Carjacking is the crime of an individual taking a car by force, by threat, or by violence from another person. Criminals use many different tricks to get into a car such as:
- Bumping- the criminal bumps into the rear of the victim’s car and when the victim gets out, the criminal jumps in the victim’s car and drives off.
- Fake injury- the victim stops to give help to an “injured person” only to have his car stolen when he gets out.
- Fake car problem- the victim stops to help another car only to have their car stolen.
- At a red light, stop sign, or gate- once the victim stopped, the criminal pulls the victim from the car and jumps in.
What the State Prosecutor has to Prove to Convict You of Carjacking
The state prosecutor has to prove beyond a reasonable doubt:
- You took the motor vehicle from the victim;
- You used force, violence, or assault or put the victim in fear while taking the motor vehicle; and
- The taking was with the intent to temporarily or permanently deprive the victim of his right to the motor vehicle or any benefit from it.
Assault is an intentional and unlawful threat, verbal or by action, to do violence to a victim, it reasonably appears the person has the ability to carry out the threat, and the act creates in the mind of the victim a well-founded fear that violence is about to take place.
The standard for fear in assault is the reasonable person because not everyone gets scared when they are threatened with violence or when a gun is pointed at them. See Smithson v. State. For example, if a person stuck a gun in Chuck Norris’ face, Chuck wouldn’t be scared and there wouldn’t be a carjacking, but a funeral for the would-be carjacker.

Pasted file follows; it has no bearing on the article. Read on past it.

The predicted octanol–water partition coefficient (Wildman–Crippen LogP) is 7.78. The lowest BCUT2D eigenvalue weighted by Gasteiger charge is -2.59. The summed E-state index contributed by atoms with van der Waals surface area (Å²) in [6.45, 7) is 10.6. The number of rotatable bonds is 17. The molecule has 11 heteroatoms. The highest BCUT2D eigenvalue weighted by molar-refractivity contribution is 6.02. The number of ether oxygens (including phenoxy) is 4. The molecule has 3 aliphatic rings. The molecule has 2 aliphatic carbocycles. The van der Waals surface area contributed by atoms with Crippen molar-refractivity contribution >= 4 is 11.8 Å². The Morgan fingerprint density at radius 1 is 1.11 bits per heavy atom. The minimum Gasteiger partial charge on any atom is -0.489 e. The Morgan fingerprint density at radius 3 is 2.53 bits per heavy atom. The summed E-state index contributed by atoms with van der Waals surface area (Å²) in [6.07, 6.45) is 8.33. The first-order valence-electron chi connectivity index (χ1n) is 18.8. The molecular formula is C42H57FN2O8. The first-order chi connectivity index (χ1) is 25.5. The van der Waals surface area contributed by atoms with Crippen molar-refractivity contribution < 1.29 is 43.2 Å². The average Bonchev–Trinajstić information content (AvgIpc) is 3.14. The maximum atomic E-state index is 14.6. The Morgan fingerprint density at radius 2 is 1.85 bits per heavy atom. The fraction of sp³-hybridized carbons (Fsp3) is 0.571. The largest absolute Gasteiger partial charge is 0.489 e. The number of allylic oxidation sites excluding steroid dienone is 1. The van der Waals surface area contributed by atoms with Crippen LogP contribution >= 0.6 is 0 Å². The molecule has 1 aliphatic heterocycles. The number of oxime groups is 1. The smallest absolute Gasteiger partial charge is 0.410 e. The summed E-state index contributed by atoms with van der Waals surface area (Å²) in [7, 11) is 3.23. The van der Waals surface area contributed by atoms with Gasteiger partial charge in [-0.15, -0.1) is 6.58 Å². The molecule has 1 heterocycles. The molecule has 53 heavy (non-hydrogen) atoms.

The carjacking has to be intended and not some type of afterthought. See DeJesus v. State. For example, an ex-boyfriend could want to beat up his ex-girlfriend’s new boyfriend by pulling him out of the car and beating him up, and then coming up with the afterthought of driving his car off into the lake, but he could not be charged with carjacking.
A deadly weapon is a weapon used or threatened to be used in a way that will cause death or great bodily harm. A firearm is what we commonly call a gun.
Punishment for Carjacking without a Firearm or Destructive Device
Carjacking without a weapon is ranked level 7 out of 10 on the Florida Criminal Punishment Code and is a first-degree felony punishable up to 30 years in prison and a $10,000 fine.
Punishment for Carjacking With a Weapon or Firearm
Carjacking with a weapon is ranked level 9 out of 10 on the Florida Punishment Code and is a first-degree felony punishable up to life in prison and a $10,000 fine. There is a minimum mandatory prison sentence for just carrying a firearm during a carjacking and 20 year minimum year minimum mandatory sentence for pulling the firearm out under Florida’s 10-20-Life rule. If a person is injured or killed, there is a minimum sentence of 25 years in prison up to life.
Contact the Law Office of Roger P. Foley, P.A.
Carjacking is an extremely serious crime. Law enforcement will be aggressively working on the case. You will need aggressive and professional attorneys helping you defend your case. Our law firm focuses on criminal matters. We have experience in dealing with criminal cases all the way to trial.
If you have been arrested and charged with this crime, call our law offices today so we can schedule a free 15 minute case strategy. We want to talk to you about your version of the events. It is important for you tell us everything so we can help create a defense strategy for you. We will try to persuade the prosecutor to drop your case. If the prosecutor is not persuaded, we can take the case all the way to trial and argue for your acquittal. Call today so we can get to work helping you!